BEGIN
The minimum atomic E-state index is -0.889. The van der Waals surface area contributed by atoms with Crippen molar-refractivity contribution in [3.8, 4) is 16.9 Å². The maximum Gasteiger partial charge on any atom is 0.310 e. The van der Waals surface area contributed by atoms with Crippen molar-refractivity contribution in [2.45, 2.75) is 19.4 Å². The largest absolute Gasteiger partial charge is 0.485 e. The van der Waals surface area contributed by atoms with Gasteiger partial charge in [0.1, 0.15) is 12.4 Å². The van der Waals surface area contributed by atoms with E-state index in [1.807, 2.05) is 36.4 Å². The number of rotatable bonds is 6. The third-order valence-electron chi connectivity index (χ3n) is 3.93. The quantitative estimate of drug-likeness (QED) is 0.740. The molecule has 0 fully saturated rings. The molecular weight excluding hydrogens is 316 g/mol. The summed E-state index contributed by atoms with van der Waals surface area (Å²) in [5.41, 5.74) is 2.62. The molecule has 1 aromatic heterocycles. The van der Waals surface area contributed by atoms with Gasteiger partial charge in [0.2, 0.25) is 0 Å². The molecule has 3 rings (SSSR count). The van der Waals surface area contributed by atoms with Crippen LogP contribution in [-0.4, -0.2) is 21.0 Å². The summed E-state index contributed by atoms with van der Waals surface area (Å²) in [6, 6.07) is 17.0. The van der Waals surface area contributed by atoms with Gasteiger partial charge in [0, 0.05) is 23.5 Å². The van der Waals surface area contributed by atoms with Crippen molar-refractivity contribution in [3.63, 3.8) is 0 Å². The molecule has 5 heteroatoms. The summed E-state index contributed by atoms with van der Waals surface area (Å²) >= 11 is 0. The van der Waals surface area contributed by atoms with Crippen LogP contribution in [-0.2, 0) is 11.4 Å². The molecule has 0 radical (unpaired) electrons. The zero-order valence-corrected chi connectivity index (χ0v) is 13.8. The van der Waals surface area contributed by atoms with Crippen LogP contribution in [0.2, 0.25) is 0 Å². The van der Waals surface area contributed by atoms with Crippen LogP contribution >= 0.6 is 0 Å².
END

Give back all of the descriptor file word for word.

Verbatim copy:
The minimum atomic E-state index is -0.889. The van der Waals surface area contributed by atoms with Crippen molar-refractivity contribution in [3.8, 4) is 16.9 Å². The maximum Gasteiger partial charge on any atom is 0.310 e. The van der Waals surface area contributed by atoms with Crippen molar-refractivity contribution in [2.45, 2.75) is 19.4 Å². The largest absolute Gasteiger partial charge is 0.485 e. The van der Waals surface area contributed by atoms with Gasteiger partial charge in [0.1, 0.15) is 12.4 Å². The van der Waals surface area contributed by atoms with E-state index in [1.807, 2.05) is 36.4 Å². The number of rotatable bonds is 6. The third-order valence-electron chi connectivity index (χ3n) is 3.93. The quantitative estimate of drug-likeness (QED) is 0.740. The molecule has 0 fully saturated rings. The molecular weight excluding hydrogens is 316 g/mol. The summed E-state index contributed by atoms with van der Waals surface area (Å²) in [5.41, 5.74) is 2.62. The molecule has 1 aromatic heterocycles. The van der Waals surface area contributed by atoms with Gasteiger partial charge in [0.2, 0.25) is 0 Å². The molecule has 3 rings (SSSR count). The van der Waals surface area contributed by atoms with Crippen LogP contribution in [-0.4, -0.2) is 21.0 Å². The summed E-state index contributed by atoms with van der Waals surface area (Å²) in [6, 6.07) is 17.0. The van der Waals surface area contributed by atoms with Gasteiger partial charge in [0, 0.05) is 23.5 Å². The van der Waals surface area contributed by atoms with Crippen molar-refractivity contribution in [3.63, 3.8) is 0 Å². The molecule has 5 heteroatoms. The summed E-state index contributed by atoms with van der Waals surface area (Å²) >= 11 is 0. The van der Waals surface area contributed by atoms with Crippen LogP contribution in [-0.2, 0) is 11.4 Å². The molecule has 0 radical (unpaired) electrons. The zero-order valence-corrected chi connectivity index (χ0v) is 13.8. The van der Waals surface area contributed by atoms with Crippen LogP contribution in [0.2, 0.25) is 0 Å². The van der Waals surface area contributed by atoms with Crippen LogP contribution >= 0.6 is 0 Å².